“The Grief Of Others”
The Isolating Nature of Grief
Patrick Wang’s “The Grief of Others” is based on the novel by Leah Hager Cohen in which a couple’s baby dies 57 hours after his birth and the parents try to return to their previous lives and struggle to regain a semblance of normalcy for themselves and their two children.
Ricky (Wendy Moniz) and John (Trevor St. John) face seemingly insurmountable grief that also gravely affects ten-year-old Biscuit (Oona Laurence) and thirteen-year-old Paul (Jeremy Shinder), who deal with the intensity of the situation in their own unique ways. By grieving independently, the four family members grow increasingly unaware of each other. In the midst of all of the tension, John’s estranged daughter from a previous relationship — Jess (Sonya Harum) comes back into his life with by an unplanned pregnancy and looking for a helping hand. Along with a kind outsider, Gordie (Mike Faist), Jess helps the Ryries family get out of their own heads and take notice of the world around them.
Wang uses this film to contemplate the [de]construction of family following a terrible and traumatic moment. He keeps his distance from his characters and gives us a profound look at human behavior. Using static wide-shots, we observe the Ryries throughout a clinically disconnected perspective. What we see, we see from a single vantage point thus further isolating the nature of grief and the stillness within the Ryries family. Conversations are softly spoken so when there are heated moments, they seem intense. We see a family’s fragile inner life sensitively and we see the isolation and distance between parents and children even while living together. Taken as a whole, we have many perceptive moments that are beautifully directed yet not easy to watch. Yet we reach a satisfying conclusion. I felt as if I was in mourning or the first ¾ of the film and I do not mean that to sound negative. Tragedy has always been part of the world of entertainment and a tragedy that is well done can bring many satisfactory feelings. Here is a tragedy that is beautifully done and I cannot recommend it highly enough. This could be a very depressing film but it is not—- it is simply a beautiful film that deals with a terrible event.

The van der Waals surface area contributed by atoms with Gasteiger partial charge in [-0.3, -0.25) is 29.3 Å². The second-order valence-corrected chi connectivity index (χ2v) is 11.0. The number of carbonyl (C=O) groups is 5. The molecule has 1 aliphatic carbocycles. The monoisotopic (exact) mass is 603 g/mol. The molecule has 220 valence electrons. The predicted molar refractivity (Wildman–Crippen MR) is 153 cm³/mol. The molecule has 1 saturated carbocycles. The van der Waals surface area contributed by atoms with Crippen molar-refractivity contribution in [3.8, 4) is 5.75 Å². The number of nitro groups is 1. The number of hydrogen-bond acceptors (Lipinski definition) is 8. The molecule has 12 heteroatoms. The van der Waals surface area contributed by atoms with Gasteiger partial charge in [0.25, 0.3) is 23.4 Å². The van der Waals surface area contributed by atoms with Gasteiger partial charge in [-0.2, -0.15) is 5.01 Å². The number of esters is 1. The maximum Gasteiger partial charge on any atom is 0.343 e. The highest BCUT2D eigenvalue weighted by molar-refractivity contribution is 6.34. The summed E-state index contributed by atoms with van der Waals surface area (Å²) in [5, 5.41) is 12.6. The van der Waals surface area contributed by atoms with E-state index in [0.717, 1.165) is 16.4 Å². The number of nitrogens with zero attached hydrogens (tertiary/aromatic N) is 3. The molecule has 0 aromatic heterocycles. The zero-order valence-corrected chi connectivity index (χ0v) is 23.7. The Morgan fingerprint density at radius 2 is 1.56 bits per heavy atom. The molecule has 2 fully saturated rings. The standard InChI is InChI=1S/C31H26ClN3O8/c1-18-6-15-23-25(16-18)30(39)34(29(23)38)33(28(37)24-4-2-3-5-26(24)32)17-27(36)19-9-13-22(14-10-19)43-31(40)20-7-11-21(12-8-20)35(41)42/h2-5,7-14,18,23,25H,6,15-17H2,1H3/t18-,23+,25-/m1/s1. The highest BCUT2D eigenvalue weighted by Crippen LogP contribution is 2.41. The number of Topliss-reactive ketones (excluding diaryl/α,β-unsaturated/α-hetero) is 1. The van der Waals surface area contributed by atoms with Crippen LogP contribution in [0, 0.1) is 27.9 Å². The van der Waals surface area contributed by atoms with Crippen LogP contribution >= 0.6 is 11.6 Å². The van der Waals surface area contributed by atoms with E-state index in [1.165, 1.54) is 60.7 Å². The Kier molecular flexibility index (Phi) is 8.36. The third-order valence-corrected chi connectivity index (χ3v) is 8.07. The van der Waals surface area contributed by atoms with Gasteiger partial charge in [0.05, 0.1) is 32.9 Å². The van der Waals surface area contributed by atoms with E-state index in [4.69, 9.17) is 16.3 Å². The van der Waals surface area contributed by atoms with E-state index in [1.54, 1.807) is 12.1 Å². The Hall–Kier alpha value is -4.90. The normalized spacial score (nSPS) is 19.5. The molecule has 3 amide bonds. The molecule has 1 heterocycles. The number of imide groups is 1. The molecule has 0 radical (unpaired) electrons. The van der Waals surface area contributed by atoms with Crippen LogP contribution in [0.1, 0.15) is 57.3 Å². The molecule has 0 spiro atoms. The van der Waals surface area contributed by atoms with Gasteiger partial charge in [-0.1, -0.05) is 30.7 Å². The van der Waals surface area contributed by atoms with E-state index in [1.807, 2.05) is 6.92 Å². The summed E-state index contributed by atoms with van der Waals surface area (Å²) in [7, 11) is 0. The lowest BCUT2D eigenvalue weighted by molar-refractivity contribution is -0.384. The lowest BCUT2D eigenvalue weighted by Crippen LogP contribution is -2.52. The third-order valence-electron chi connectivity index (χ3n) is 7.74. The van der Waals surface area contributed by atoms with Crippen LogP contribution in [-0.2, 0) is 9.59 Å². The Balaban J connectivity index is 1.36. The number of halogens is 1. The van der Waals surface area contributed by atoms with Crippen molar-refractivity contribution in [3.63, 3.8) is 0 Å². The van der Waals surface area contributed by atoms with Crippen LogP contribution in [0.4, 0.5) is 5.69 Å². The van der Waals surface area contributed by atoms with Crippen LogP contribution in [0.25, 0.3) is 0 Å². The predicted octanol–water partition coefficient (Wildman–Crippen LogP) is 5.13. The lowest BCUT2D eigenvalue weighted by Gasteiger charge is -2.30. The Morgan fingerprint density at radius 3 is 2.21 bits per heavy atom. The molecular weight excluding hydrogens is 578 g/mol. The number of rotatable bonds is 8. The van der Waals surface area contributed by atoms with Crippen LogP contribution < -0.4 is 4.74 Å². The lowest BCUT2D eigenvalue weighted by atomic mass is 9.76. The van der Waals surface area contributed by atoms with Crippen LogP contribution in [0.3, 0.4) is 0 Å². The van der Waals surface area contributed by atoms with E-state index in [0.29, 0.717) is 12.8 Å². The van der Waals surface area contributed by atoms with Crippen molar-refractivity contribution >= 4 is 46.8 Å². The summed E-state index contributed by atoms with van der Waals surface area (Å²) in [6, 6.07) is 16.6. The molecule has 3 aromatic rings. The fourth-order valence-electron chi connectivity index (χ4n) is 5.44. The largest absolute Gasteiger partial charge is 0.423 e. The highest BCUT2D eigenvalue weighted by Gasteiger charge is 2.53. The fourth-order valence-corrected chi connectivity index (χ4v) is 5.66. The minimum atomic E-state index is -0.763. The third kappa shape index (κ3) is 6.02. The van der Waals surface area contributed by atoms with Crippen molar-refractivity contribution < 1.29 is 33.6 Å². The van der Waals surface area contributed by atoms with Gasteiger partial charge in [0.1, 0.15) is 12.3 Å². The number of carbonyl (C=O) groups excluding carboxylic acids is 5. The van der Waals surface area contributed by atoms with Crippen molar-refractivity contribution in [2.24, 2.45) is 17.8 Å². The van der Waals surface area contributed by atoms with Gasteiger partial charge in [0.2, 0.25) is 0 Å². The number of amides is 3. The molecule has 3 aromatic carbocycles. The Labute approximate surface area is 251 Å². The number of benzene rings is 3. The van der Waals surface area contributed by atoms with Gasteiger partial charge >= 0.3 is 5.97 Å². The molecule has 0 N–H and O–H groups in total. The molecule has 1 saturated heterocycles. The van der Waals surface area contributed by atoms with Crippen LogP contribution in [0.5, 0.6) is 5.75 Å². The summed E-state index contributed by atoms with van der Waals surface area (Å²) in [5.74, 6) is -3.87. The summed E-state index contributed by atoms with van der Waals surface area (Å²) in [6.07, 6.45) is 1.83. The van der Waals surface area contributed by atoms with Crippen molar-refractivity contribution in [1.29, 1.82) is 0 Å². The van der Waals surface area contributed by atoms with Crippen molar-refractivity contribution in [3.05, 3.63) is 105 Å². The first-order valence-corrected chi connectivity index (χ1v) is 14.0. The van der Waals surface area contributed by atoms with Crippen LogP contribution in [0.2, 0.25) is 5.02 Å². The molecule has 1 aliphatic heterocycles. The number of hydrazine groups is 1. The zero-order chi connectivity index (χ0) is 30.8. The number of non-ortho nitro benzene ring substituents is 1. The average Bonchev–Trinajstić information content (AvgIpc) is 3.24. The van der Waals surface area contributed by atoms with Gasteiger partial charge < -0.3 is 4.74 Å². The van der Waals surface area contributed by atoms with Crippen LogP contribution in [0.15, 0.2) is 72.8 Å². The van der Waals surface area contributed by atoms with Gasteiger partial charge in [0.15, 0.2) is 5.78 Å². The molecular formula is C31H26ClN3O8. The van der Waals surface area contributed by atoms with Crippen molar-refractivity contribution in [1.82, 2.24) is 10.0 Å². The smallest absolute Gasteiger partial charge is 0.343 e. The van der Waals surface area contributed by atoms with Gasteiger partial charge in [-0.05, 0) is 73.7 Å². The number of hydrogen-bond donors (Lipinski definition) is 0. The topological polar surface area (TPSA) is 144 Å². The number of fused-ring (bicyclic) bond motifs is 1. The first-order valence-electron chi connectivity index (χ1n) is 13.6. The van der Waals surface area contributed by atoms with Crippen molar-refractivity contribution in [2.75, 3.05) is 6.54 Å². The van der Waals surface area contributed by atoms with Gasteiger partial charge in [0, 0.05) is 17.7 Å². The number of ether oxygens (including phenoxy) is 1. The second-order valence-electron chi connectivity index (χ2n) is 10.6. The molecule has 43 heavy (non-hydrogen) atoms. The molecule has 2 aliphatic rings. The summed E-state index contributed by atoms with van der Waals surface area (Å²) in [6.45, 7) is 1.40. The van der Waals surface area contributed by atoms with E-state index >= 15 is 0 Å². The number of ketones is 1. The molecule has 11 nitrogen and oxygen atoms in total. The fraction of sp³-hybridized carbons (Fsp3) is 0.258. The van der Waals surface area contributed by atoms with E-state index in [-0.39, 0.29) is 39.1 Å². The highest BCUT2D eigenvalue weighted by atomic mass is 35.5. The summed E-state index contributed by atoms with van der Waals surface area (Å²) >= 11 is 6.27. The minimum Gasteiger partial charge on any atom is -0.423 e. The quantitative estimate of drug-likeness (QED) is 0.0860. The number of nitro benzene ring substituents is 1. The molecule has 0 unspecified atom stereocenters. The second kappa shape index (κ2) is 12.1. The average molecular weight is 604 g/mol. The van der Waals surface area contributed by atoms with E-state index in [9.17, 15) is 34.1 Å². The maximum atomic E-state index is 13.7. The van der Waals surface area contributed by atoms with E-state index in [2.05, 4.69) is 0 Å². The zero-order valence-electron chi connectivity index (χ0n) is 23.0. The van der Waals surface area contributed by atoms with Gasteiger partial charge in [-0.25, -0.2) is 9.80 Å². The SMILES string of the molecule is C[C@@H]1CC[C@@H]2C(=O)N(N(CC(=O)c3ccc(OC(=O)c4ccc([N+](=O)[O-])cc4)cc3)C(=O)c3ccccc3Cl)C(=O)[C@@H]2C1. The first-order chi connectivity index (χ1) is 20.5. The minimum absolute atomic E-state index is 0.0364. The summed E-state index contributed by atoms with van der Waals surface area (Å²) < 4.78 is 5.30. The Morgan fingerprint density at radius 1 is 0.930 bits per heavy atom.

Wang is both a director and an observer and we observe what he observes in all of its detail. His own personal style is evident in every shot and I do not want to spoil the film by telling you what to look on. Once you find the rhythm, you will notice it yourselves. He cinematically shows us how to deal with adversity and misunderstanding and how to pick up the pieces of what seems broken and how this improves our world.
With “The Grief of Others” we have a new auteur; I felt this with his first film, “In the Family” but he cements it here.
“The Grief of Others” opens November 2 in New York and Los Angeles.